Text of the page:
Central Office Cuts? HA! Try Expansion

HCSBoard Seal

Almost exactly four months ago, I asked a simple question, “Where are the Central Office Cuts?”

This really wasn’t a difficult question, but it’s one that remains unanswered. Even though Alta Morrison also asked this question, and Dr. Richardson claimed that he was looking into that question and would get back to her, so far as they discussed this question in public, it remains unanswered.

And for the questions that Richardson did answer, he’s been shown to be wrong. On June 9th at the Grissom Closing Meeting, Dr. Richardson responded to my question about the unfair cuts made to special education by saying, “many of the aides will be rehired.”

We now know that that statement was also incorrect.

Richardson recommended and the board approved laying off nearly 300 Instructional Assistants. As of Thursday, August 18th, Dr. Wardynski reported that the system had rehired 137 Instructional Assistants. As not all of the instructional assistants employed by the system were actually fired in February and April, this means that we currently have significantly less than half of the instructional assistants we had a year ago.

(By the way, while I’m pleased that the system has hired eleven additional aides along with an Occupational Therapist and a Physical Therapist, the fact that all of these hirings occurred after the start of school proves that the Huntsville City Schools system was not prepared to meet the requirements of the IEPs on the first day of school. They were therefore not in compliance with Federal IDEA law.)

So where were the central office cuts? Well Dr. Richardson left town without making any so far as we are aware. And Dr. Wardynski? Well again, as far as we are aware, Dr. Wardynski has expanded the central office rather than cut it.

Here are the numbers.

On June 9, 2011 the central office had at least 70 people working in it. Those 70 salaries totaled $3,864,165.58.

Assuming that the board approves the hiring of a Deputy Superintendent and a Director of Community Engagement and Partnership Development, the central office will be significantly larger than it was less than three months ago.

The number of teachers employed on the other hand has significantly decreased.

First, Dr. Wardynski’s non-minimum salary is $175,000 per year. Considering that Dr. Wardynski had 11 months educational experience before being hired, that’s $55,000 more than he should have been offered. This is particularly true considering that our new teachers’ salaries are set at the state minimum.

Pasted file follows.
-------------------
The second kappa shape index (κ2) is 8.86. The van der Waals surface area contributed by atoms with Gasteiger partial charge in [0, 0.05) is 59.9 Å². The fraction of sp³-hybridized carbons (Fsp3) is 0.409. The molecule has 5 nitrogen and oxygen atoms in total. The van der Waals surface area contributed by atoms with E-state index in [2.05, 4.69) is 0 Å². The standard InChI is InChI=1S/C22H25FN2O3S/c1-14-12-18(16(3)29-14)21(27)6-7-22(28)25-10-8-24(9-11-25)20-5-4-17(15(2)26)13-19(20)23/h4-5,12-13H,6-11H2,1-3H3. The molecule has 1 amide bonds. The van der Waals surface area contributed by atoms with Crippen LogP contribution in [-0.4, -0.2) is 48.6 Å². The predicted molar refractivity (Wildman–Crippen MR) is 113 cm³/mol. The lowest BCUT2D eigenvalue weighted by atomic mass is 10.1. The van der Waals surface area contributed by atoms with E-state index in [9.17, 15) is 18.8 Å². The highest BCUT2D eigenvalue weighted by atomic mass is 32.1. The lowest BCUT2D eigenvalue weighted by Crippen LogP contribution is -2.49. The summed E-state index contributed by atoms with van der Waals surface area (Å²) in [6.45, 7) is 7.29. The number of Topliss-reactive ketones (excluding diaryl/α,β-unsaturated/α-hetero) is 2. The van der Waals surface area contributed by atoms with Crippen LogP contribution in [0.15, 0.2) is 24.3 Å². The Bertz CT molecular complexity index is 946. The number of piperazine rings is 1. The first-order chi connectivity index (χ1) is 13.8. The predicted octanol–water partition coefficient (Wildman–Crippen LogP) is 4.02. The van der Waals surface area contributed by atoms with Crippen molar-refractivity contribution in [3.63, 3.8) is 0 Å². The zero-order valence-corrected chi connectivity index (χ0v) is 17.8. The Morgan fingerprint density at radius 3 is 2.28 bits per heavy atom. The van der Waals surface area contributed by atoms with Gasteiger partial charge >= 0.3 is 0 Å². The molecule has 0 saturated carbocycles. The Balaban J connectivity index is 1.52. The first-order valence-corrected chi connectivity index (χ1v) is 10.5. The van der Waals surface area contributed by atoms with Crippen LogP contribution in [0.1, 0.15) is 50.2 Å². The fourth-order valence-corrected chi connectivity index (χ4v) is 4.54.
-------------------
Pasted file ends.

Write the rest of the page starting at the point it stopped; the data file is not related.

Because of the deal that the board struck with Dr. Moore to get her to resign, Dr. Moore is currently receiving $99,000 until the end of the year, to sit at home.

So for the office of the superintendent, we’re currently paying $154,000 that we reasonably should not be paying.

Second, Dr. Wardynski has placed Herbert Wheeler on administrative leave with pay pending his hearing. Wheeler is earning $114,000 per year. Assuming that his hearing requires at least 60 days to resolve (a conservative estimate), and assuming that Mr. Wheeler actually loses, then we will be paying Mr. Wheeler at least $19,000.

If history is any indication, at the end of those 60 days, I would suspect that Dr. Wheeler will still be employed by the system. At which point we will be paying not just $114,000 for a single CSFO, but rather $247,000 for two CSFOs. (That’s certainly a “nationally competitive salary,” don’t you think?) Mr. Spinelli’s state-competitive salary represents an increase of $16,000 over Dr. Wheeler’s salary.

Third, Dr. Wardynski has hired a Director of Transition at a salary of $59,211 a year. This is a new position.

Fourth, Dr. Wardynski has posted the Director of Community Engagement and Partnership Development at a minimum salary of $58,791.59. That salary could go as high as $95,175.12. This is also a new position.

Fifth, Dr. Wardynski has posted the Deputy Superintendent position at a minimum salary of $84,217.06. That salary could go as high as $134,545.26. As our state-competitive CSFO makes $130,000, how much do you want to bet our new Deputy Superintendent will make closer to the maximum salary rather than the minimum? While this is not strictly speaking a new position, it was not a position that was filled on June 9, 2011.

And these are just the positions and salaries we know about.

So, by the end of the month, the central office could have potentially added at least three new positions (and two positions that currently have two employees on the books) and $422,931.38 to the $3,864,165.58 that was on the books on June 9th.

Dr. Wardynski has been employed for basically 49 days. Funny. I don’t remember reading that part of his 60 day plan included increasing the Central office budget by nearly half a million dollars. I thought we were in debt?